Customers' World

Co-created stories give face to corporate communication Companies are currently facing vast changes on many levels. One of the challenges is to evolve into a truly customer-centric service company. This challenging process can be facilitated by using storytelling as a tool for change. This article presents how stories can be used to create a customer-centric identity within an organization, to unite the staff and to guide people towards a common goal.

At worst, corporate communication holds incredible potential to bore the customers and to alienate the employees from the company.

Stories are a powerful tool for communication and interaction. They are simultaneously human-centered, memorable, economical, and entertaining. Stories help us to spark action and they encourage creativity. They give us means to handle emotions and to make sense of complexity. Stories co-evolve with culture but can also help to change it; storytelling is especially useful in change management.


Many change management experts are devoted storytellers. Graig Wortmann, an entrepreneur and the author of a book about how leaders and sales professionals use stories to connect, engage and inspire, argues that stories are the most powerful way to change a culture. However, storytelling is by no means reserved only for leaders and management. This simple yet effective tool can be employed by anyone in the organization. In fact, a shared story consisting of many voices can be much more engaging and relatable than a vision story told by a company CEO.


Thanks to interactive technologies, people have been accustomed to communicate and share their thoughts freely. It is a commonly recognized fact that people accept changes better if they have ownership in them. So, could the user-centric approach of service design be implemented to corporate communication with the help of storytelling? What if change was co-created together with employees in companies?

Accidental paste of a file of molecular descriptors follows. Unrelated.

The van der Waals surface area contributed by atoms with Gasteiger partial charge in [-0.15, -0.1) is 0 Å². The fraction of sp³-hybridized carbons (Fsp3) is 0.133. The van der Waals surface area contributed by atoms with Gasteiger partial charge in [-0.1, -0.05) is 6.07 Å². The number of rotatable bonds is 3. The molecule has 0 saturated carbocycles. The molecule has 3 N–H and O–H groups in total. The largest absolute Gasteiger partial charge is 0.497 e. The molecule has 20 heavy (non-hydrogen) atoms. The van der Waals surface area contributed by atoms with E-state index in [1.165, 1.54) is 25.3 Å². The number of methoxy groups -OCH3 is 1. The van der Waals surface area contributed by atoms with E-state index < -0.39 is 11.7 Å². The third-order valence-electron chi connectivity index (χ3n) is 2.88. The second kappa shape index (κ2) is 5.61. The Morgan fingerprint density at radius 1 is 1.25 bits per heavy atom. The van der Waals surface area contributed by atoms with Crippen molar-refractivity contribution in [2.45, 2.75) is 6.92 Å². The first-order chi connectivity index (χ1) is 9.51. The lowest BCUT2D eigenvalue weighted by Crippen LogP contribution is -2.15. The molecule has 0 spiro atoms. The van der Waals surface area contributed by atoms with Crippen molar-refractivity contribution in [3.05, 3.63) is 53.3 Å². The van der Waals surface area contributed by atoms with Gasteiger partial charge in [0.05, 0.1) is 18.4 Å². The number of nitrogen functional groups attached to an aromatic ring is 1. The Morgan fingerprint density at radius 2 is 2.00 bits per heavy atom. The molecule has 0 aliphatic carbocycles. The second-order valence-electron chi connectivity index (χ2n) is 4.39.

When employees become storytellers, a change initiative is communicated and marketed both internally and externally. Hence, this approach introduces a cost-effective, highly engaging method to implement change. The approach was piloted in a mid-size Finnish company, and the results of the first iteration round of it were promising.


In an online process that featured the participation percentage of 83 % and that took on average 1 hour 15 minutes of the staff’s time, the employees submitted over 450 posts that were used as a basis for creating a common voice for the company. The staff’s stories were eventually also refined into marketing materials. While participating in the process, employees became aware of the company’s new strategy and had to reflect it in the context of their own work. The staff and the executive board both welcomed the new approach with enthusiasm – “our communication has become much less faceless”.

References: Briody, Elizabeth, Pester, Tracy M & Trotter, Robert 2012. A Storys Impact on Organizational-Culture Change. Journal of Organizational Change Management, Vol. 25 Iss 67-87. Marshall, John & Matthew, Adamic 2010. The Story is the Message: Shaping Corporate Culture. Journal of Business Stratgy, Vol. 31 lss 18-23. Wortmann, Craig 2008. Can Stories Change a Culture? Industrial and Commercial Training, Vol. 40 Iss 3 pp. 123-141.

Ida Rainio

Mervi Rauhala

Service- & Content-Designer